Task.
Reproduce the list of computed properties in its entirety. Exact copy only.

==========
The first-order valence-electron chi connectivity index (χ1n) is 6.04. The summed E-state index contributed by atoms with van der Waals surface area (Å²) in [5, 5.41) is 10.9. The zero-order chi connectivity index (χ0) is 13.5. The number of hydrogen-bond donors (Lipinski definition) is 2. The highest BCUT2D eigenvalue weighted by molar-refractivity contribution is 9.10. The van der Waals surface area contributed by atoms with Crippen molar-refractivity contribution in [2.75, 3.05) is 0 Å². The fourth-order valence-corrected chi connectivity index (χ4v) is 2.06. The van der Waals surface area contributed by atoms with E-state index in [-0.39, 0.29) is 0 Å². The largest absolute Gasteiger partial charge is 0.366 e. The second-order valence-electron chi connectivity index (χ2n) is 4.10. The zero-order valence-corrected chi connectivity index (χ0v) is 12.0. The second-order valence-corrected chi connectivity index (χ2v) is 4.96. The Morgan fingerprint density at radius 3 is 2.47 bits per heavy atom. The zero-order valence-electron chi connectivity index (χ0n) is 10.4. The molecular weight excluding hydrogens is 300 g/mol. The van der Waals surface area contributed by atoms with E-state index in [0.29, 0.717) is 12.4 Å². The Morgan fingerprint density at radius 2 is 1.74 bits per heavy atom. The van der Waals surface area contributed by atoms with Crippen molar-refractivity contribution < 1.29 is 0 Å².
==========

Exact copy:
The first-order valence-electron chi connectivity index (χ1n) is 6.04. The summed E-state index contributed by atoms with van der Waals surface area (Å²) in [5, 5.41) is 10.9. The zero-order chi connectivity index (χ0) is 13.5. The number of hydrogen-bond donors (Lipinski definition) is 2. The highest BCUT2D eigenvalue weighted by molar-refractivity contribution is 9.10. The van der Waals surface area contributed by atoms with Crippen molar-refractivity contribution in [2.75, 3.05) is 0 Å². The fourth-order valence-corrected chi connectivity index (χ4v) is 2.06. The van der Waals surface area contributed by atoms with E-state index in [-0.39, 0.29) is 0 Å². The largest absolute Gasteiger partial charge is 0.366 e. The second-order valence-electron chi connectivity index (χ2n) is 4.10. The zero-order valence-corrected chi connectivity index (χ0v) is 12.0. The second-order valence-corrected chi connectivity index (χ2v) is 4.96. The Morgan fingerprint density at radius 3 is 2.47 bits per heavy atom. The zero-order valence-electron chi connectivity index (χ0n) is 10.4. The molecular weight excluding hydrogens is 300 g/mol. The van der Waals surface area contributed by atoms with E-state index in [0.29, 0.717) is 12.4 Å². The Morgan fingerprint density at radius 2 is 1.74 bits per heavy atom. The van der Waals surface area contributed by atoms with Crippen molar-refractivity contribution < 1.29 is 0 Å².